Location - Girringun National Park, North Queensland, Australia
Grade - V4/5 A4 IV/V **** (French Grading System)
Approach - 3-5 hours depending on route
Descent - 6-9 hours for 4-6 people
Exit - 4-6 hours depending on route
Total time - Allow at least 2 full days on first trip
Full course - ~20 km one-way trip
Elevation loss - ~560 metres
Flash flooding level - High
First descentists - 2020 Luen Warneke, Jake Cosby, and Brendan Moore
Garrawalt Falls is impressive enough to look at, let along rappel down them. This majestic canyon provide long drops, rappels through water, and plenty of pack swims. This canyon will not disappoint.
See the 'How to get to Garrawalt Falls' article.
The canyon has some large drops and some advanced rigging (knot blocks) required.
R1 80m NA-TR Garrawalt Falls
Last bail point
Option 1: Boulder (closer to edge)
Option 2: Tree
R2 55m NA-TR
Option 1: Crack system - Knot block and chock stone. Rappels into lower of the two pools.
Option 2: Boulder - rappels directly into flow and pool.
Option 3: Potentially scramble out to tree line for tree anchor.
R3 30m NA-TL Amphitheater
Scramble down to the cliff edge close to the waterfall to a solid crack system knot block. Slightly awkward to load the rappel.
Pack swim out and across the pool.
Rock scramble / down climb / pack swim to the top of the Lower Garrawalt Falls.
Can possibly bail out here through the rainforest???
R4 15m NA-TR Lower Garrawalt Falls
Tree to high ledge on River Right. Walk around ledge to R5 knot block just around the corner.
R5 NA-TR 50m
Option 1: Bomber crack knot block.
Option 2: Possible scramble out and around right and up to tree.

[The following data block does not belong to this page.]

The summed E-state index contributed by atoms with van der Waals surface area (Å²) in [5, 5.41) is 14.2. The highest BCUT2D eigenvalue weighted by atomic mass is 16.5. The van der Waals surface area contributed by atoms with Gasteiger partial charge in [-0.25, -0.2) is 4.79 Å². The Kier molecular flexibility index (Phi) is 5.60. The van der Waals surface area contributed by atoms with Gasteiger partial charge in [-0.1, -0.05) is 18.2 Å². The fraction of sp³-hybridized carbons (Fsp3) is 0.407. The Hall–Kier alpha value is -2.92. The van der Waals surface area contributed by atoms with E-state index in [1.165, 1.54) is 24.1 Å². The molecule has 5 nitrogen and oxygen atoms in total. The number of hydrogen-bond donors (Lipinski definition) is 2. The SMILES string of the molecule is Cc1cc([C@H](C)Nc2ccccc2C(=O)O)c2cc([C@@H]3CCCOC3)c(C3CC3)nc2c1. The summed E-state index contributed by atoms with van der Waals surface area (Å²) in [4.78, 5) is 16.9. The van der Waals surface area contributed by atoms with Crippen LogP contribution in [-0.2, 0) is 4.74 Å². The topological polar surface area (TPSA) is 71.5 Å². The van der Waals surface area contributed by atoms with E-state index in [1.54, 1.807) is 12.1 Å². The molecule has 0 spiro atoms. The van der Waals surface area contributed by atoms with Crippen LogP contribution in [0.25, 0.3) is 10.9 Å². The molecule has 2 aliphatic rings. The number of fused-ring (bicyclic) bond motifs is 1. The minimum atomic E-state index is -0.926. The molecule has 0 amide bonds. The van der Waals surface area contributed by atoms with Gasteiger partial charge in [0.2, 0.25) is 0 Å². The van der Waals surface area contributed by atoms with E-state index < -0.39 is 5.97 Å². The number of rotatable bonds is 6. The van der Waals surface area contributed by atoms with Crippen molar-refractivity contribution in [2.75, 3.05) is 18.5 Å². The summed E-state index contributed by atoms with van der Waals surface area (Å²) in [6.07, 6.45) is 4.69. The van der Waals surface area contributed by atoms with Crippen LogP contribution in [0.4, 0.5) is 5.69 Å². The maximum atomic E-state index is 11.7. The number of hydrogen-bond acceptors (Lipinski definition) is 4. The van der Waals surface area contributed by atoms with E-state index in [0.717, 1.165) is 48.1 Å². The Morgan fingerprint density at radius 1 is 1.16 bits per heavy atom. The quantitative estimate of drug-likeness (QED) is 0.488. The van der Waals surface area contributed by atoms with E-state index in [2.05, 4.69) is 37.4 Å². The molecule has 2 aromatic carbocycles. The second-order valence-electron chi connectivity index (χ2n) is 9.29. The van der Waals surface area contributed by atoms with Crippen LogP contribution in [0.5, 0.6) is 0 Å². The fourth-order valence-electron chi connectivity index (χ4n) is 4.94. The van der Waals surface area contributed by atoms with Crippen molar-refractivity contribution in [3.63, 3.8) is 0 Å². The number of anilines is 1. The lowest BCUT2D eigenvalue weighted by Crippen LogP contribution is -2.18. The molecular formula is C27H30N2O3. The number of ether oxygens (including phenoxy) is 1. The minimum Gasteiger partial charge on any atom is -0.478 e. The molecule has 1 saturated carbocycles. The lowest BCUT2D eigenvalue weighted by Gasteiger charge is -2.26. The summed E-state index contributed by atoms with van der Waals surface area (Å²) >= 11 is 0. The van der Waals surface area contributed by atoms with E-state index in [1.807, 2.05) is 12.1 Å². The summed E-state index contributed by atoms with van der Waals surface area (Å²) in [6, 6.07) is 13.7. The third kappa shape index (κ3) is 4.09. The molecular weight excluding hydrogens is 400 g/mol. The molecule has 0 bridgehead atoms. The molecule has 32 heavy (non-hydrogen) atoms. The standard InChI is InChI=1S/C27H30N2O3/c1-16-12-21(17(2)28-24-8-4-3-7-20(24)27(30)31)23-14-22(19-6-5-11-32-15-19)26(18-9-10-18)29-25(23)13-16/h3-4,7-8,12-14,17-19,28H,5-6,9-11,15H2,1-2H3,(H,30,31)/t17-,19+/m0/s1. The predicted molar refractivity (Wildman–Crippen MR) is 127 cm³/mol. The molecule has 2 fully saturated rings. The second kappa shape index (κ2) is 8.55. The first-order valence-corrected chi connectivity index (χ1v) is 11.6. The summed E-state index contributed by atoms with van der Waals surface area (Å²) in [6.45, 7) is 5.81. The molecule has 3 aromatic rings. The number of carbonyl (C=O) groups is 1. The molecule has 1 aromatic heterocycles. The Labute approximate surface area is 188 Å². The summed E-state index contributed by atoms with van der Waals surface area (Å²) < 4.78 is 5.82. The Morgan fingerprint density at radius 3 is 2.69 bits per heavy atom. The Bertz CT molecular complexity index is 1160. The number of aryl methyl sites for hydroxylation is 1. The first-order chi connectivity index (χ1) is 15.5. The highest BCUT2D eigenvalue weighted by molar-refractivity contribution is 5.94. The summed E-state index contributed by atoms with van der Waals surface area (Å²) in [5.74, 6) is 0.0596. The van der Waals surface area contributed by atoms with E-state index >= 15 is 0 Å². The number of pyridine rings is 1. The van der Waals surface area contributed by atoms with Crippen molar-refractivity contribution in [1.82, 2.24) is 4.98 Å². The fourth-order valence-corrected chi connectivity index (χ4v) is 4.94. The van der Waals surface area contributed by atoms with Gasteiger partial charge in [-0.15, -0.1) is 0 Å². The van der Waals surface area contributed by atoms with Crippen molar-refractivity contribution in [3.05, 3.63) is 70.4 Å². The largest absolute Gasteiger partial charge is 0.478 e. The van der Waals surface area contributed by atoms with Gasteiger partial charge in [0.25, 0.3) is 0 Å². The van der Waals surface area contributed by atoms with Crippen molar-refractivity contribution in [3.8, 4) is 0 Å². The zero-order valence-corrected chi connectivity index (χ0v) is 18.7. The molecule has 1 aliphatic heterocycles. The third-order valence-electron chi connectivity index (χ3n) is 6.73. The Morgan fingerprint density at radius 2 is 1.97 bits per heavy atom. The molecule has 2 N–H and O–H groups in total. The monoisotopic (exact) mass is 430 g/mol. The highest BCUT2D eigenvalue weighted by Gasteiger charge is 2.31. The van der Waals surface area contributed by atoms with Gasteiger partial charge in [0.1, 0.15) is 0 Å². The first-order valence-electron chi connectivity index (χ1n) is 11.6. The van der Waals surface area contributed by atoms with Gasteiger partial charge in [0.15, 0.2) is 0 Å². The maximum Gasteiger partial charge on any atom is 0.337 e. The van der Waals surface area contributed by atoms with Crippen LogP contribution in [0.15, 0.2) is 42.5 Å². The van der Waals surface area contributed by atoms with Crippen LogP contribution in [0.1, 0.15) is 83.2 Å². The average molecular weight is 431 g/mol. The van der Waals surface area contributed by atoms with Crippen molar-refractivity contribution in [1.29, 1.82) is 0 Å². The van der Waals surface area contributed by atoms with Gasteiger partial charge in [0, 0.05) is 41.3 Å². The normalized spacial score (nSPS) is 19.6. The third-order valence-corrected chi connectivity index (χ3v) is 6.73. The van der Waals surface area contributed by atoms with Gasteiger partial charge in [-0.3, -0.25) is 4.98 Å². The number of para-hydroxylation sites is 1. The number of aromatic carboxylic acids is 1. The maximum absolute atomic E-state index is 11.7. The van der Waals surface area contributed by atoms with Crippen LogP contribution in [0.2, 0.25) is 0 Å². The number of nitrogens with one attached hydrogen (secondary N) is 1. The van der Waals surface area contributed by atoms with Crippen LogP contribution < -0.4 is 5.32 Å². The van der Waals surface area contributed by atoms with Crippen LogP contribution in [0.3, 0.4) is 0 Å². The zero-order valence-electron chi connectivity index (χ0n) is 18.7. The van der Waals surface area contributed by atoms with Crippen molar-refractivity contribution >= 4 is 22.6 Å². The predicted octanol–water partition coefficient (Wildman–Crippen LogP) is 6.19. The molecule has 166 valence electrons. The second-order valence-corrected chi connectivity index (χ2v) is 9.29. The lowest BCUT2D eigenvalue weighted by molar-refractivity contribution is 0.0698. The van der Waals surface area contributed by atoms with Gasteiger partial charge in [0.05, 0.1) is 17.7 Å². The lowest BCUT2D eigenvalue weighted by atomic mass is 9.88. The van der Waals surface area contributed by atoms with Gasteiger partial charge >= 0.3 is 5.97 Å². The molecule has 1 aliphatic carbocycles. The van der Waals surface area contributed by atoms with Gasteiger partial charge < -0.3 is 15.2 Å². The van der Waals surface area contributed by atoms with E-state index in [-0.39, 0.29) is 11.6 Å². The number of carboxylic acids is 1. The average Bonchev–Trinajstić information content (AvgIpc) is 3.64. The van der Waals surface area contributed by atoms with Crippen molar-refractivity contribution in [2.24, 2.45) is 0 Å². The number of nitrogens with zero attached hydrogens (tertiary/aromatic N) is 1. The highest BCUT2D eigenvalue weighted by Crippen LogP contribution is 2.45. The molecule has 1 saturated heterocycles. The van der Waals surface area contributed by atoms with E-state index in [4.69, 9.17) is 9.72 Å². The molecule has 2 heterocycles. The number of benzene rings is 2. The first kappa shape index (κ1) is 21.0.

Swim across the large pool and to the right of the big protruding block.
R6 60m NA-C
Thread boulder and rappel to top of smaller falls. Then cross the stream and scramble to higher ground.
Scramble downstream 100m to next rap.
R7 Last waterfall
Scramble down left side. Zig and zag back and forth to get down this slab. Do not attempt if raining.
Walk out along the creek overflow sections and/or follow the cow the tracks. See more details in 'How to get to Lower Garrawalt Falls'.
Watch for crocs in the lower creek.
Your team should have good navigation skills and appropriate experience.
Find your local canyoners and ask for beta on the FNQ Canyoning Facebook group.
WHAT YOU WILL NEED
- Experience in abseiling (there are some technical challenges)
- Enough rope for the longest rappel
- Rappel devices, prusiks, and webbing
- Rope protectors
- Grippy shoes on smooth, wet granite rocks
- Food and snacks for the trip
- About one litre of water to hike to the top and a way to sterilise your water from the creek
There are various natural anchors throughout the canyon, however, it is not unusual to come across damaged trees, especially after large flooding events. Please use sound judgement when considering previously installed anchors, like tape slings, ropes, and other textiles. There are no bolts in this canyon.
Along the route there are various sections of wet, slimy, and dry rock, as with all canyon environments. Please be mindful of your traction and regularly test your grip throughout the route as you cannot rely on the colour or texture of the rock to determine its safety against slippage. Take caution when near cliff edges.
No responsibility or liability is taken for any harm, death or loss of property resulting from the use of this article. You must carry anchor building materials, be experienced and use your own judgement when canyoning. Flooding events can strip anchors and change the canyons layout and conditions. Improper and insufficient experience will result in serious injuries or in many cases death. Always respect all signs you encounter and take everything in you brought with you.
This canyoning topo is for illustration-purposes only.
TO BE UPLOADED - ASK
X / XX - Single and twin bolt anchor.
NA - Natural anchor such as a tree or rock.
TL / TR / C - True left, true right and centre when looking downstream.
R1-8m / R2-6m - First rappel and its height in metres, second rappel and height.
Optional - These rappels can be avoided by exiting prior or walking around.
Please note that an activity permit may be required in national parks.
If this information is outdated or you would like to make a correction, please contact us.Photos in this article are by Jake Cosby and Luen Warneke